FRH 10th Year Interview: Priest Ludo Collin of St. Bavo’s Cathedral of Ghent, Belgium

FRH 10th Year Interview: Priest Ludo Collin of St. Bavo’s Cathedral of Ghent, Belgium

Priest Ludo Collin is the Cannon of Saint Bavo’s Cathedral in Ghent, Belgium and president of FRH member organisation, PARCUM – Flanders’ the museum and the centre of expertise on religious art and culture, formerly known as CRKC. He is the driving force behind the management and renovation of the unique 15th-century Ghent Altarpiece by the Van Eyck brothers. He is also involved in other religious heritage organisations such as FRH members Open Churches and “Het Orgel in Vlaanderen”. Religious heritage is a driving force in his life and career and as such possesses a wealth of knowledge and experience in the sector.

In honour of our 10th year anniversary, we’ve conducted an interview with Cannon Collin to learn his perspective on religious heritage and why he believes it needs to be protected.

What does religious heritage mean to you?

As a priest, I see religious heritage as the material expression of people’s faith or search for meaning in their daily lives here on earth. Not all of what we think or believe can be expressed in words. Therefore, during the centuries people have sought ways to express their emotions and religious thoughts. Religious heritage is not only the big masterpieces like the paintings of Rubens or Van Eyck, but also the smallest art objects in local parish churches. All of them tell stories about how people have looked and are looking to understand life and its meaning, their beliefs and how these have changed. Religious heritage also tells the story of local communities or materialises very personal memories of our parents, grandparents or neighbours. It is moreover the material expression of traditions that connect us with our ancestors.

What is one of the biggest challenges facing religious heritage? 

In Western Europe, secularisation has led to the shrinking of religious communities who have always taken up the responsibility to manage and protect their religious heritage. A big challenge is to find new responsible volunteers or professionals when the current local volunteers cannot do this job anymore or local communities shrink or disappear. Another big challenge is to also involve people of other religious or non-religious backgrounds in the protection and promotion of our religious heritage. Our society is becoming more and more diverse, not only on a cultural level, but on a religious one as well. It is thus crucial to enter a dialogue with other Christian denominations, Jewish, Muslim and non-faith communities, and above all with people who do not directly see themselves linked to a specific religious community, but believe in its values and appreciate our history. In 2021, people are not against religious heritage. In post-secular Europe, people still remain interested in the big questions of life and death and a better knowledge of religious heritage can stimulate this debate.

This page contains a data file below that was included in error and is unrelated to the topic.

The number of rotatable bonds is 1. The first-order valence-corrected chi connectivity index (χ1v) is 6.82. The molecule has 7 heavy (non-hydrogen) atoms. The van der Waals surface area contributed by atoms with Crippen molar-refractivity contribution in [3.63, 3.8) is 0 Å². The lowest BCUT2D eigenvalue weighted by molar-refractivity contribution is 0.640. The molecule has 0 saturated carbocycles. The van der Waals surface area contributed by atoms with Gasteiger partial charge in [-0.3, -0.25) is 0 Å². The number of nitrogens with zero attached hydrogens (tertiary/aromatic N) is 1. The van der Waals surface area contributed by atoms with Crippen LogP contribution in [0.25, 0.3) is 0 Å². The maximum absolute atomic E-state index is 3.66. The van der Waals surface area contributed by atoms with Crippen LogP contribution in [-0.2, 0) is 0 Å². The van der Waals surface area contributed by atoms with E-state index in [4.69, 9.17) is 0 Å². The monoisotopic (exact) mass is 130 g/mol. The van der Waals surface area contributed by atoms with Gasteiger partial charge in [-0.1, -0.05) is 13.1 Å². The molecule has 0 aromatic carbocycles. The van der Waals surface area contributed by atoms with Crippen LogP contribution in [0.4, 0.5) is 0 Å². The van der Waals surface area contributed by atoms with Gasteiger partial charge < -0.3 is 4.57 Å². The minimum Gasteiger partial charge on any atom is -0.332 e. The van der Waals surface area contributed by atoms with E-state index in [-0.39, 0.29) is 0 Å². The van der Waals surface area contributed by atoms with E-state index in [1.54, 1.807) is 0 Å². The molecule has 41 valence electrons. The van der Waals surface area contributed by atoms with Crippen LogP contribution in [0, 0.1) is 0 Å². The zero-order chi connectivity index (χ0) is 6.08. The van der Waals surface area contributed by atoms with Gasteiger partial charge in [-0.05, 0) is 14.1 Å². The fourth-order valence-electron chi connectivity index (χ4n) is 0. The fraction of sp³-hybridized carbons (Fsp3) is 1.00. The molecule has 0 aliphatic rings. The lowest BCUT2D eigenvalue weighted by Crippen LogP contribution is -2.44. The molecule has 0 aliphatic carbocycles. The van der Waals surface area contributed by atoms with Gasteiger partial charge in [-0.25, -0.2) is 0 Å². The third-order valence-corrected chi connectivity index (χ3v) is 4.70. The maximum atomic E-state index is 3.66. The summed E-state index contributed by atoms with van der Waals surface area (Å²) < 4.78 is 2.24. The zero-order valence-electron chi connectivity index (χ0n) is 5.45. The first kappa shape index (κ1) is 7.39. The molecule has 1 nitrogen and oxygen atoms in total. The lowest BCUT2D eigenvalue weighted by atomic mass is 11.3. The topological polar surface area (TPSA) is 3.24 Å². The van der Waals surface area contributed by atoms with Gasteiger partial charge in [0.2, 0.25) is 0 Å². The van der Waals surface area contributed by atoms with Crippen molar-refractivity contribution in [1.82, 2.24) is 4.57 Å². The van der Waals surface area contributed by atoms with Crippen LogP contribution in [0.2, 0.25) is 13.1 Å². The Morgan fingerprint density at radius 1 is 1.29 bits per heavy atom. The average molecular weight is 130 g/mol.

What is one of the best ways we can protect religious heritage? 

Precisely by creating more public support for religious heritage. When people are better aware of the stories behind religious objects, buildings and traditions and they recognise their own spiritual questions in what their ancestors created, religious heritage becomes their religious heritage rather than something from the past with which they feel no connection. Making the personal stories behind religious heritage accessible via apps, websites, films, books and qualitative exhibitions, walking trips, musical shows, etc. can guarantee that we all, as a society, find religious heritage important and work to protect for the following generations. This is important because it tells the story of the deeper significance our ancestors gave to their lives.

Why is it important to protect religious heritage?

I clearly believe that religious heritage is not only important for religious communities, but also for society as a whole. It is important to protect it because it illustrates that all generations have asked themselves big spiritual and emotional questions and have given material expression to it. Religious heritage is not something of a small marginalised group. Religious heritage tells us the story of people being, in the end, religious beings. Also, if society is deeply secularised, it illustrates that people have always sought it and will always search for ways to understand life in all its facets and how to form a community at a local level.

Ludo Collin, Ghent, Belgium 2021

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